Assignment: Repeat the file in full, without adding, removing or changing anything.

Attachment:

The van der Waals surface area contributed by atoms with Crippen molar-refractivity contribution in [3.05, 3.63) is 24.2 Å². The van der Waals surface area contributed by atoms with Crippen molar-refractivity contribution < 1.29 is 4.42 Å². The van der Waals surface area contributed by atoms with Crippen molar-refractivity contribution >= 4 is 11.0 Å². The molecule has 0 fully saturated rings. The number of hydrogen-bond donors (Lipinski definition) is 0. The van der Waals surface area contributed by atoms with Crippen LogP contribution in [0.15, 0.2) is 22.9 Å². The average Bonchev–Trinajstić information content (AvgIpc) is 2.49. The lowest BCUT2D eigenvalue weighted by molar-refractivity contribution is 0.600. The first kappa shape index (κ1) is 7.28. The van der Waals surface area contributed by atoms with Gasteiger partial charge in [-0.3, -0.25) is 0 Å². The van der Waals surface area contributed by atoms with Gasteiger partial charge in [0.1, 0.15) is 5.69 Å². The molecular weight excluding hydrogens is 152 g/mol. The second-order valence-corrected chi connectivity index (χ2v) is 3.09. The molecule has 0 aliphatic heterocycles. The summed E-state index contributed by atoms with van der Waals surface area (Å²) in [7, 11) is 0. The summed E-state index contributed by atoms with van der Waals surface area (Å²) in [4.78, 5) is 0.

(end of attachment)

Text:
The van der Waals surface area contributed by atoms with Crippen molar-refractivity contribution in [3.05, 3.63) is 24.2 Å². The van der Waals surface area contributed by atoms with Crippen molar-refractivity contribution < 1.29 is 4.42 Å². The van der Waals surface area contributed by atoms with Crippen molar-refractivity contribution >= 4 is 11.0 Å². The molecule has 0 fully saturated rings. The number of hydrogen-bond donors (Lipinski definition) is 0. The van der Waals surface area contributed by atoms with Crippen LogP contribution in [0.15, 0.2) is 22.9 Å². The average Bonchev–Trinajstić information content (AvgIpc) is 2.49. The lowest BCUT2D eigenvalue weighted by molar-refractivity contribution is 0.600. The first kappa shape index (κ1) is 7.28. The van der Waals surface area contributed by atoms with Gasteiger partial charge in [-0.3, -0.25) is 0 Å². The van der Waals surface area contributed by atoms with Gasteiger partial charge in [0.1, 0.15) is 5.69 Å². The molecular weight excluding hydrogens is 152 g/mol. The second-order valence-corrected chi connectivity index (χ2v) is 3.09. The molecule has 0 aliphatic heterocycles. The summed E-state index contributed by atoms with van der Waals surface area (Å²) in [7, 11) is 0. The summed E-state index contributed by atoms with van der Waals surface area (Å²) in [4.78, 5) is 0.